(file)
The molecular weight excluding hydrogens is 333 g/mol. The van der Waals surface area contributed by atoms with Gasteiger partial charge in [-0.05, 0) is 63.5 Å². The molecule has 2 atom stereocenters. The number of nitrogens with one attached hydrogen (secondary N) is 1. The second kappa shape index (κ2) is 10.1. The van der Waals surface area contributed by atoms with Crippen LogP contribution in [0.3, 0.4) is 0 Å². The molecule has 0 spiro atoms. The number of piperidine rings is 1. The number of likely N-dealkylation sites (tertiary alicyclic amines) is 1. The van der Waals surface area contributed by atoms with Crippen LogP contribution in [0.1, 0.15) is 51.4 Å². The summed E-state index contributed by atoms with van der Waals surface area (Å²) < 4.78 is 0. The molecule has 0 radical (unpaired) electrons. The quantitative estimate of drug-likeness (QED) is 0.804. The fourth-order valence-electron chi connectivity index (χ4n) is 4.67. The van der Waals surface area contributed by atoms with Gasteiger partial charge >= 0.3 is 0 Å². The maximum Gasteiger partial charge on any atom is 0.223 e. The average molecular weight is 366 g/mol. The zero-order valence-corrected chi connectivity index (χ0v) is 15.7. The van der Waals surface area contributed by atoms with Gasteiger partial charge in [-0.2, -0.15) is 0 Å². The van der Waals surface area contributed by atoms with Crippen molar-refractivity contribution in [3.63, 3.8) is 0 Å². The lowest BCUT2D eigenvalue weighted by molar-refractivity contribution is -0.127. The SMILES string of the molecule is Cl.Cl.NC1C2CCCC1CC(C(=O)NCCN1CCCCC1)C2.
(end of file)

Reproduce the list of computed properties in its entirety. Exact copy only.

The molecular weight excluding hydrogens is 333 g/mol. The van der Waals surface area contributed by atoms with Gasteiger partial charge in [-0.05, 0) is 63.5 Å². The molecule has 2 atom stereocenters. The number of nitrogens with one attached hydrogen (secondary N) is 1. The second kappa shape index (κ2) is 10.1. The van der Waals surface area contributed by atoms with Crippen LogP contribution in [0.3, 0.4) is 0 Å². The molecule has 0 spiro atoms. The number of piperidine rings is 1. The number of likely N-dealkylation sites (tertiary alicyclic amines) is 1. The van der Waals surface area contributed by atoms with Crippen LogP contribution in [0.1, 0.15) is 51.4 Å². The summed E-state index contributed by atoms with van der Waals surface area (Å²) < 4.78 is 0. The molecule has 0 radical (unpaired) electrons. The quantitative estimate of drug-likeness (QED) is 0.804. The fourth-order valence-electron chi connectivity index (χ4n) is 4.67. The van der Waals surface area contributed by atoms with Gasteiger partial charge >= 0.3 is 0 Å². The maximum Gasteiger partial charge on any atom is 0.223 e. The average molecular weight is 366 g/mol. The zero-order valence-corrected chi connectivity index (χ0v) is 15.7. The van der Waals surface area contributed by atoms with Gasteiger partial charge in [-0.2, -0.15) is 0 Å². The van der Waals surface area contributed by atoms with Crippen molar-refractivity contribution in [3.63, 3.8) is 0 Å². The lowest BCUT2D eigenvalue weighted by molar-refractivity contribution is -0.127. The SMILES string of the molecule is Cl.Cl.NC1C2CCCC1CC(C(=O)NCCN1CCCCC1)C2.